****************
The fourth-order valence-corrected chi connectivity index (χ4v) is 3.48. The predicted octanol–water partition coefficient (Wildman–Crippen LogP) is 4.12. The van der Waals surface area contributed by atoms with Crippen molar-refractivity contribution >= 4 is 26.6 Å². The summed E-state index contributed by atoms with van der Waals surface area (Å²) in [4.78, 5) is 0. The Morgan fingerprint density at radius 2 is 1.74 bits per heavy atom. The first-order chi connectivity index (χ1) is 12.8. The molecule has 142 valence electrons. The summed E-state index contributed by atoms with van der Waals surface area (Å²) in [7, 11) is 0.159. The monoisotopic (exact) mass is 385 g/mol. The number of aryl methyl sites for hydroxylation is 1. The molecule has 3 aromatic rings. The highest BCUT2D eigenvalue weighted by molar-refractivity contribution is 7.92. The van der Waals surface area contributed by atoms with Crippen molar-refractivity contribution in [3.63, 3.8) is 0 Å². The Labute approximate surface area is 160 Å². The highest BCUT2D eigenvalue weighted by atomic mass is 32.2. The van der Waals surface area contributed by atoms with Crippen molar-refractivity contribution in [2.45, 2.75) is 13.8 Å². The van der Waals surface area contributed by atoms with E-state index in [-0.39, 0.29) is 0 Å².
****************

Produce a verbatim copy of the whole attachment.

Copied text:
The fourth-order valence-corrected chi connectivity index (χ4v) is 3.48. The predicted octanol–water partition coefficient (Wildman–Crippen LogP) is 4.12. The van der Waals surface area contributed by atoms with Crippen molar-refractivity contribution >= 4 is 26.6 Å². The summed E-state index contributed by atoms with van der Waals surface area (Å²) in [4.78, 5) is 0. The Morgan fingerprint density at radius 2 is 1.74 bits per heavy atom. The first-order chi connectivity index (χ1) is 12.8. The molecule has 142 valence electrons. The summed E-state index contributed by atoms with van der Waals surface area (Å²) in [7, 11) is 0.159. The monoisotopic (exact) mass is 385 g/mol. The number of aryl methyl sites for hydroxylation is 1. The molecule has 3 aromatic rings. The highest BCUT2D eigenvalue weighted by molar-refractivity contribution is 7.92. The van der Waals surface area contributed by atoms with Crippen molar-refractivity contribution in [3.63, 3.8) is 0 Å². The Labute approximate surface area is 160 Å². The highest BCUT2D eigenvalue weighted by atomic mass is 32.2. The van der Waals surface area contributed by atoms with Crippen molar-refractivity contribution in [2.45, 2.75) is 13.8 Å². The van der Waals surface area contributed by atoms with E-state index in [-0.39, 0.29) is 0 Å².